2. let the program code set the RTC time, but only tick the RTC time when a second has passed on your PC. When you unload the game, save the timestamp. When you load the game, add time - timestamp seconds to the RTC clock. The nice thing is this lets you set any time you want in the game, so the time setting stuff isn't useless. The 30-second adjust also works. And importantly, this is needed to pass the SPC7110-RTC self-test without cheating. It's pretty good about keeping your time accurate across runs of the emulator. But this one is also easily detectable via save states and speed adjustments.

3. total RTC emulation. Let the program code set the RTC time, and tick the RTC every one emulated second. Save states save the time, load states load the time. You still do the save timestamp on unload, and time - timestamp adjust on load. 30-second adjust of course works, and the game is completely unable to detect any issues with the clock. The big downside here is that the clock desyncs very easy when you start to cheat or speed through dialogue or whatever.

I go with option 3. Have to put accuracy before convenience. However, I'm planning to include a time-adjust tool that lets you edit the saved RTC clock to any time you want. Or perhaps I'll just store the saved RTC time in plain text or XML. Then you can just hand-edit it.

Posts: 21985
Joined: Sun Sep 19, 2004 11:12 pm
Location: NE Indiana, USA (NTSC)

Post by tepples » Sat May 19, 2012 5:25 pm

Meet Chester.
This was my character back when I played Animal Crossing.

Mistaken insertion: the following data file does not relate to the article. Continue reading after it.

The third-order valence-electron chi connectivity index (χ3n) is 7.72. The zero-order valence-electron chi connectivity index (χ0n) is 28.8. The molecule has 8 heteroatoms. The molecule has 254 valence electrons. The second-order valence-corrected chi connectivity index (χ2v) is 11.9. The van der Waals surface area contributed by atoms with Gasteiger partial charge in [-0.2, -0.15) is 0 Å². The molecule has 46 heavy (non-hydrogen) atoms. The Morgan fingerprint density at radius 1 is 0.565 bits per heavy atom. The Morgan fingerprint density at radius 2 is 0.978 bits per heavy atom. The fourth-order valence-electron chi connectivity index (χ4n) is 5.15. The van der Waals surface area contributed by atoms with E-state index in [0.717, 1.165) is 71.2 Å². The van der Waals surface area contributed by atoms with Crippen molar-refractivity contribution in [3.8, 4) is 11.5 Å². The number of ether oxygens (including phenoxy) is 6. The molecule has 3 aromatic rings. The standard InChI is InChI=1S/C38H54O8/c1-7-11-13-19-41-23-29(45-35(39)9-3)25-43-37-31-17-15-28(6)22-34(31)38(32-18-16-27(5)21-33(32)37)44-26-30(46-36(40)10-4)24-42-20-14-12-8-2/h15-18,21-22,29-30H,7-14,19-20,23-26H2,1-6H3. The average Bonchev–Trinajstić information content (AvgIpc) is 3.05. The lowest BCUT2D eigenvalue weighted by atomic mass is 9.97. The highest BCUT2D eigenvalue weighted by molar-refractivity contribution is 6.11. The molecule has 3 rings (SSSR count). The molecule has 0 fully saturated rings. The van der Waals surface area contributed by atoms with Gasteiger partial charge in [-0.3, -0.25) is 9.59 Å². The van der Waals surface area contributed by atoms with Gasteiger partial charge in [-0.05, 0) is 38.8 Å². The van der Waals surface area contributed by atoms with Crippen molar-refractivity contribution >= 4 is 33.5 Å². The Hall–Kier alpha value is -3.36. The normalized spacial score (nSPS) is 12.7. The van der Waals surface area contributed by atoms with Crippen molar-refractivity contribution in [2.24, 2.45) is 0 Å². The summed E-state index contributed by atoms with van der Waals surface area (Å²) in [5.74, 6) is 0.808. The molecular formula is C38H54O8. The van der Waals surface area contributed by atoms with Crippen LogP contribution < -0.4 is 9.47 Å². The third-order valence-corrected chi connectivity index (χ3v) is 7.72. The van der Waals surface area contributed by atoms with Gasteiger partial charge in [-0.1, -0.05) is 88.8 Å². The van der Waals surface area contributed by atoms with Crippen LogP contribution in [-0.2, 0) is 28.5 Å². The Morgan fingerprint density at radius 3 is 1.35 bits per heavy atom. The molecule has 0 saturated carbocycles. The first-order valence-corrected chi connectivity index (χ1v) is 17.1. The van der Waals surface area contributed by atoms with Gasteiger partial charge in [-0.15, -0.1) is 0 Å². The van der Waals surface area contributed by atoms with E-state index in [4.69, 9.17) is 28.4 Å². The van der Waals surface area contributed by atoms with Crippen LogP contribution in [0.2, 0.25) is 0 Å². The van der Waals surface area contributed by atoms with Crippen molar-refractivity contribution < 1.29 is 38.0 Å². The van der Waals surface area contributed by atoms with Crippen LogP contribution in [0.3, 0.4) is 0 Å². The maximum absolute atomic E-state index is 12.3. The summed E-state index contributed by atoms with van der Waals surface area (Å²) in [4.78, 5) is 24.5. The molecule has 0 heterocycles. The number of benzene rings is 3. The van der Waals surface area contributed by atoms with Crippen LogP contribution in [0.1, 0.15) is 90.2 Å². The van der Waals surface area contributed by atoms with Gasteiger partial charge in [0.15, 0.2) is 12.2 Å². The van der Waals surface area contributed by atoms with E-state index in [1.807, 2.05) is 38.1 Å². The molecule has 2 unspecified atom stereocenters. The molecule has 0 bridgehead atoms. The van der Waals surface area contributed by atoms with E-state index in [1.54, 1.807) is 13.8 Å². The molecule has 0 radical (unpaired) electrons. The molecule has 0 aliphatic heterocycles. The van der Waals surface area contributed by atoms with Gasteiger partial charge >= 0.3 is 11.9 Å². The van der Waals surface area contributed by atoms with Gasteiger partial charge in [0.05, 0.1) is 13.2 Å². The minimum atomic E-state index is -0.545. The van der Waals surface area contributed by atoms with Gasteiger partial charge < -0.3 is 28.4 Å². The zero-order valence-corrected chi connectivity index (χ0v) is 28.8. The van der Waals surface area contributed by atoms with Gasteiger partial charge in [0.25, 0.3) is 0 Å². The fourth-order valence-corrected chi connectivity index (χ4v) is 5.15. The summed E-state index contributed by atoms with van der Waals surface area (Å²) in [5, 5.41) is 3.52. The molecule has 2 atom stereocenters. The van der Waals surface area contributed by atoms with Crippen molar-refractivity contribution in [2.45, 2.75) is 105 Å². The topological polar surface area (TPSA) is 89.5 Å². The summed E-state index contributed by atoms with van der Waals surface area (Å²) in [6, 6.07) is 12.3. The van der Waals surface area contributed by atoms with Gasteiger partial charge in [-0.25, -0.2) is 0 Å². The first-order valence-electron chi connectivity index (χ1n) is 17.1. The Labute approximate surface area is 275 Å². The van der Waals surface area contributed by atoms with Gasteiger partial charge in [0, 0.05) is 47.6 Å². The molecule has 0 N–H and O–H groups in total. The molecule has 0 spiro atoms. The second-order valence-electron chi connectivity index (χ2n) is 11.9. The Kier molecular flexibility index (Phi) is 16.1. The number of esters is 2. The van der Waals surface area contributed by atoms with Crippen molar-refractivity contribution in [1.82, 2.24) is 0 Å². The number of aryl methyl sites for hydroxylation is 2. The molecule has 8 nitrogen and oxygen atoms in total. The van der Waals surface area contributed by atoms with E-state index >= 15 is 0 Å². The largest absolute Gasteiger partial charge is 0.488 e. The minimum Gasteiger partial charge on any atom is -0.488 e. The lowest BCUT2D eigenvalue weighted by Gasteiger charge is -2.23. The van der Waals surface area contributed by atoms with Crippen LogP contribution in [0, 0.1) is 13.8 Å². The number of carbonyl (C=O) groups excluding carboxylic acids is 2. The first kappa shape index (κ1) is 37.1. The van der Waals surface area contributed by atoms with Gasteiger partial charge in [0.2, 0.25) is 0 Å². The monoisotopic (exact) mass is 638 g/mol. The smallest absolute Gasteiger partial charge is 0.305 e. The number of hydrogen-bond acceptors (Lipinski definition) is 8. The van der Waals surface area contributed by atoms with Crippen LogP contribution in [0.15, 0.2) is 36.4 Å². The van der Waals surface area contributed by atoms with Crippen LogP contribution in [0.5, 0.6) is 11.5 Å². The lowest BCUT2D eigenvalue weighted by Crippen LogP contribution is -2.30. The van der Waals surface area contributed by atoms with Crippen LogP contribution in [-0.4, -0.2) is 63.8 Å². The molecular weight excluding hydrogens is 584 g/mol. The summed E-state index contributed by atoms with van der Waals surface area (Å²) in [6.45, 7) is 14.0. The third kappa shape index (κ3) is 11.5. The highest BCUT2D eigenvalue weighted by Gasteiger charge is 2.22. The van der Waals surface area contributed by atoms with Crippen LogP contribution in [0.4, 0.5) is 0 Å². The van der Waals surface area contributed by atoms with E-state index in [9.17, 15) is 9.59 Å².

You could do what Animal Crossing does: store the offset between the in-game time and the system time. In Animal Crossing, I can't adjust the actual RTC time, which is protected by the system menu's privileges, but I can adjust the in-game time. This is saved as an offset (in seconds?) between the in-game time and the system time. I've used this as a time zone offset when going to different towns.

If you implement an RTC using a time zone offset, you can save the offset whenever the player sets the RTC and then load the offset when loading a ROM. That way you get the best of #2 and #3: one RTC tick for every 21.5 million master clock cycles and none of the time-warping having an effect over power cycles.

Posts: 224
Joined: Mon Jan 23, 2006 7:47 am
Location: Germany


Post by creaothceann » Sat May 11, 2019 5:15 am

nocash wrote:
Lemmings 2 supports the super scope for shooting lemmings, but it does not appear to have software calibration.
Whew, one more rare scope-game. Hmmmm, calibration... it seems to randomly add/subtract different offsets each time when starting the game... ah, got it! Works like so: When the game starts, you need to aim the gun at the crosshair; that needs to be done quickly (within the first 1-2 seconds or so).
EDIT: With the black screen background & and thin crosshair, I am wondering if the calibration does actually work on real hardware - did anybody ever try that?
More fun facts about the SNES version of Lemmings: https://youtu.be/ybs5FR-uUNI?t=2182
My current setup:
Super Famicom ("2/1/3" SNS-CPU-GPM-02) → SCART → OSSC → StarTech USB3HDCAP → AmaRecTV 3.10

Post Reply